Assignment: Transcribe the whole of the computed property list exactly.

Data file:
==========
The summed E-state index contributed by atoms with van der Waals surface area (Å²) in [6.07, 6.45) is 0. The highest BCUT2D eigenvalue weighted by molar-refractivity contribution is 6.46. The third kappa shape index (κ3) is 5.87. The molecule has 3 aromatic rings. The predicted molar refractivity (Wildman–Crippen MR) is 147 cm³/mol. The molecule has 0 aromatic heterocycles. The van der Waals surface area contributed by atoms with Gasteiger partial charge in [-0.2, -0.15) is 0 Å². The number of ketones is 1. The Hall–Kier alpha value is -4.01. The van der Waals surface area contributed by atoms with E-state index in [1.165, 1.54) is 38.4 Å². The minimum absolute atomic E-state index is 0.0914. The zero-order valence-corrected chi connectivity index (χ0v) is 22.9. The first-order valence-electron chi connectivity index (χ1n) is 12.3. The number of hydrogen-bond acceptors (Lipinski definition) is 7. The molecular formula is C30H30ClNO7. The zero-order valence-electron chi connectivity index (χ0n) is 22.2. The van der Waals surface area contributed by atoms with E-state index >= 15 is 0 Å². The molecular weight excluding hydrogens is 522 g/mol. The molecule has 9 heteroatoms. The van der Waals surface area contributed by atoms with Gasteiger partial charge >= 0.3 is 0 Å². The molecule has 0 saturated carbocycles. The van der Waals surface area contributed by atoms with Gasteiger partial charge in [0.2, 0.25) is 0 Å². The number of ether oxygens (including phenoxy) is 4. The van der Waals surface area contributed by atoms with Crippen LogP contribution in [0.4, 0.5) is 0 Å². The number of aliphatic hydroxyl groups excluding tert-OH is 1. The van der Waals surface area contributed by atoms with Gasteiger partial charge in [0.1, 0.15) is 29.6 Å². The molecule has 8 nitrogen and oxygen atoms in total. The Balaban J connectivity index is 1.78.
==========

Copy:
The summed E-state index contributed by atoms with van der Waals surface area (Å²) in [6.07, 6.45) is 0. The highest BCUT2D eigenvalue weighted by molar-refractivity contribution is 6.46. The third kappa shape index (κ3) is 5.87. The molecule has 3 aromatic rings. The predicted molar refractivity (Wildman–Crippen MR) is 147 cm³/mol. The molecule has 0 aromatic heterocycles. The van der Waals surface area contributed by atoms with Gasteiger partial charge in [-0.2, -0.15) is 0 Å². The number of ketones is 1. The Hall–Kier alpha value is -4.01. The van der Waals surface area contributed by atoms with E-state index in [1.165, 1.54) is 38.4 Å². The minimum absolute atomic E-state index is 0.0914. The zero-order valence-corrected chi connectivity index (χ0v) is 22.9. The first-order valence-electron chi connectivity index (χ1n) is 12.3. The number of hydrogen-bond acceptors (Lipinski definition) is 7. The molecular formula is C30H30ClNO7. The zero-order valence-electron chi connectivity index (χ0n) is 22.2. The van der Waals surface area contributed by atoms with E-state index >= 15 is 0 Å². The molecular weight excluding hydrogens is 522 g/mol. The molecule has 9 heteroatoms. The van der Waals surface area contributed by atoms with Gasteiger partial charge >= 0.3 is 0 Å². The molecule has 0 saturated carbocycles. The van der Waals surface area contributed by atoms with Gasteiger partial charge in [0.2, 0.25) is 0 Å². The number of ether oxygens (including phenoxy) is 4. The van der Waals surface area contributed by atoms with Crippen LogP contribution in [0.4, 0.5) is 0 Å². The number of aliphatic hydroxyl groups excluding tert-OH is 1. The van der Waals surface area contributed by atoms with Gasteiger partial charge in [0.1, 0.15) is 29.6 Å². The molecule has 8 nitrogen and oxygen atoms in total. The Balaban J connectivity index is 1.78.